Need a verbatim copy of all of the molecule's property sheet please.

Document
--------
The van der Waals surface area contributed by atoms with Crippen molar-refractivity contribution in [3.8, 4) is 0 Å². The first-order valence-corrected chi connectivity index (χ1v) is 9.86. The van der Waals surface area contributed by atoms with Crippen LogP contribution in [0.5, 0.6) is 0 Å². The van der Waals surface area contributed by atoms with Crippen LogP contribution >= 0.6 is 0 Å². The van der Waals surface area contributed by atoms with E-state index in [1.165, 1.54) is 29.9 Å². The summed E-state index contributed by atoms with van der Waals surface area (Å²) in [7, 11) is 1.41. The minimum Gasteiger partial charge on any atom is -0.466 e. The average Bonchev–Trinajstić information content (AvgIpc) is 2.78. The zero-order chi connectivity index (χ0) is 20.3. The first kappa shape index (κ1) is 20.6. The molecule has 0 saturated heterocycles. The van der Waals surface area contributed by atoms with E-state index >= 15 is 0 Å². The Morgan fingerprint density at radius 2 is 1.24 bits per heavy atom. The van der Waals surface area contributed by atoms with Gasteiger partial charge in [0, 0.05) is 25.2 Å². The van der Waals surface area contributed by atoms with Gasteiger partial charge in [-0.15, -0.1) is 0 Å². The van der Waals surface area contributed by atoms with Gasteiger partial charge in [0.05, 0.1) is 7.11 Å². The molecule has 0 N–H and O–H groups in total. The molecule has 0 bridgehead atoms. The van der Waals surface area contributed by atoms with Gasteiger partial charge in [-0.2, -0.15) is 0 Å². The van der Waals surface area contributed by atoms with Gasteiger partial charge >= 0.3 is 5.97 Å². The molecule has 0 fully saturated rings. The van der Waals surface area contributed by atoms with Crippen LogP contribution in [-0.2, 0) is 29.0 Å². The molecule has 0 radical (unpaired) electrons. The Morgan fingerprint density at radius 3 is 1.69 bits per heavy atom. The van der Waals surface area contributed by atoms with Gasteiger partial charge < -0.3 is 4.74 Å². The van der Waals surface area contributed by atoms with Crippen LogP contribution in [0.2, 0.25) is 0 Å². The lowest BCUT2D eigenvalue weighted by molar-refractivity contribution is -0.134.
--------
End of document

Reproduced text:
The van der Waals surface area contributed by atoms with Crippen molar-refractivity contribution in [3.8, 4) is 0 Å². The first-order valence-corrected chi connectivity index (χ1v) is 9.86. The van der Waals surface area contributed by atoms with Crippen LogP contribution in [0.5, 0.6) is 0 Å². The van der Waals surface area contributed by atoms with Crippen LogP contribution >= 0.6 is 0 Å². The van der Waals surface area contributed by atoms with E-state index in [1.165, 1.54) is 29.9 Å². The summed E-state index contributed by atoms with van der Waals surface area (Å²) in [7, 11) is 1.41. The minimum Gasteiger partial charge on any atom is -0.466 e. The average Bonchev–Trinajstić information content (AvgIpc) is 2.78. The zero-order chi connectivity index (χ0) is 20.3. The first kappa shape index (κ1) is 20.6. The molecule has 0 saturated heterocycles. The van der Waals surface area contributed by atoms with E-state index >= 15 is 0 Å². The Morgan fingerprint density at radius 2 is 1.24 bits per heavy atom. The van der Waals surface area contributed by atoms with Gasteiger partial charge in [0, 0.05) is 25.2 Å². The van der Waals surface area contributed by atoms with Gasteiger partial charge in [-0.15, -0.1) is 0 Å². The van der Waals surface area contributed by atoms with Gasteiger partial charge in [0.05, 0.1) is 7.11 Å². The molecule has 0 N–H and O–H groups in total. The molecule has 0 bridgehead atoms. The van der Waals surface area contributed by atoms with Gasteiger partial charge in [-0.2, -0.15) is 0 Å². The van der Waals surface area contributed by atoms with Gasteiger partial charge >= 0.3 is 5.97 Å². The molecule has 0 fully saturated rings. The van der Waals surface area contributed by atoms with Crippen LogP contribution in [-0.2, 0) is 29.0 Å². The molecule has 0 radical (unpaired) electrons. The Morgan fingerprint density at radius 3 is 1.69 bits per heavy atom. The van der Waals surface area contributed by atoms with Gasteiger partial charge < -0.3 is 4.74 Å². The van der Waals surface area contributed by atoms with Crippen LogP contribution in [0.2, 0.25) is 0 Å². The lowest BCUT2D eigenvalue weighted by molar-refractivity contribution is -0.134.